Tree (automata Theory)

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Tree Automata Theory

In automata theory, a **tree** is a particular way of representing a tree structure as sequences of natural numbers.

For example, each node of the tree is a word over set of natural numbers (N), which helps this definition to be used in automata theory.

A **tree** is a set *T* ? N^{*} such that if *t*.*c* ? *T*, with *t* ? N^{*} and *c* ? N, then *t* ? *T* and *t*.*c*_{1} ? *T* for all 0 c_{1} < *c*. The elements of *T* are known as **nodes**, and the empty word ? is the (single) **root** of *T*. For every *t* ? *T*, the element *t*.*c* ? *T* is a **successor** of *t* in **direction** *c*. The number of successors of *t* is called its **degree** or **arity**, and represented as *d*(*t*). A node is a **leaf** if it has no successors. If every node of a tree has finitely many successors, then it is called a **finitely**, otherwise an **infinitely branching** tree. A **path** ? is a subset of *T* such that ? ? ? and for every *t* ? *T*, either *t* is a leaf or there exists a unique *c* ? N such that *t*.*c* ? ?. A path may be a finite or infinite set. If all paths of a tree are finite then the tree is called finite, otherwise infinite. A tree is called **fully infinite** if all its paths are infinite. Given an alphabet ?, a **?-labeled tree** is a pair (*T*,*V*), where *T* is a tree and *V*: *T* -> ? maps each node of *T* to a symbol in ?. A labeled tree formally defines a commonly used term tree structure. A set of labeled trees is called a **tree language**.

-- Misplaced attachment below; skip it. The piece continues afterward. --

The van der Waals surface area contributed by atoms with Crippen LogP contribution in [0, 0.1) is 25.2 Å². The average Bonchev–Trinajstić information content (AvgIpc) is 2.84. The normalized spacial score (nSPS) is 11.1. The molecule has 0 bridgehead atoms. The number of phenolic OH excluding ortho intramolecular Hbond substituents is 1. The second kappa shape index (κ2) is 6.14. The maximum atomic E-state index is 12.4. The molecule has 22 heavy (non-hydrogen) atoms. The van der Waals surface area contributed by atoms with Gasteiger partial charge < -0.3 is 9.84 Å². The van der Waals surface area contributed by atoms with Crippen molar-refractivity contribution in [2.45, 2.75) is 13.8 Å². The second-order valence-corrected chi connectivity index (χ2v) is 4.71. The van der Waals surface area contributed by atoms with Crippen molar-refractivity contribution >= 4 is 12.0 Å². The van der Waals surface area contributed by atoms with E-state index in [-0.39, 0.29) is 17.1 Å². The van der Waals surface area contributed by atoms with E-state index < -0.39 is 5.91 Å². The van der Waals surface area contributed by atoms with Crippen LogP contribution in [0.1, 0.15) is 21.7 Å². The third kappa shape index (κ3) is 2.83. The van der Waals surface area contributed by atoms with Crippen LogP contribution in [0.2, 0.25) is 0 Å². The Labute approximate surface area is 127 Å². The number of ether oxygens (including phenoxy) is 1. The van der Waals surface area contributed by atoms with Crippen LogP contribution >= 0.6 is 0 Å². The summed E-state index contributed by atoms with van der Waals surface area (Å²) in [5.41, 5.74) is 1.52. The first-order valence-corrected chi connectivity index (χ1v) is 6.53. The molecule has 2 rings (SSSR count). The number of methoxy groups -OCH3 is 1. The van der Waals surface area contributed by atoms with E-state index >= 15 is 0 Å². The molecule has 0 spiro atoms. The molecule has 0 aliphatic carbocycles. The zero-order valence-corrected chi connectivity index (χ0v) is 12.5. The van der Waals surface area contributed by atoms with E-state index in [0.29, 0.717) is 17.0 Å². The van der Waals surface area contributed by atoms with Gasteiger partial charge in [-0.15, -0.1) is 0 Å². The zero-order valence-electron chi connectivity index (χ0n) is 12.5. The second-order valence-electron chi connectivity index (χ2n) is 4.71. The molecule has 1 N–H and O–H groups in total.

A tree is called **ordered** if there is an order among the successors of each of its nodes. The above definition of tree naturally suggests an order among the successors, which can be used to make the tree ranked.

In the case of ranked alphabets, an extra function *Ar* -> N is defined. This function associates a fixed arity to each symbol of the alphabet. In this case, each *t* ? *T* has to satisfy *Ar*(*V*(*t*)) = *d*(*t*). The trees that satisfy this property are called **ranked** trees. The trees that do not (necessarily) satisfy that property are called **unranked**.

For example, the above definition is used in the definition of an infinite tree automaton.

Let *T* = {0,1}^{*} and ? = {*a*,*b*}. We define a labeling function *V* as follows: the labeling for the root node is *V*(?) = *a* and, for every other node *t* ? {0,1}^{*}, the labellings for its successor nodes are *V*(*t*.0) = *a* and *V*(*t*.1) = *b*. It is clear from the picture that *T* forms a (fully) infinite binary tree.

- Comon, Hubert; Dauchet, Max; Gilleron, Rémi; Jacquemard, Florent; Lugiez, Denis; Löding, Christof; Tison, Sophie; Tommasi, Marc (November 2008). "Preliminaries".
*Tree Automata Techniques and Applications*(PDF). Retrieved 2014.

This article uses material from the Wikipedia page available here. It is released under the Creative Commons Attribution-Share-Alike License 3.0.

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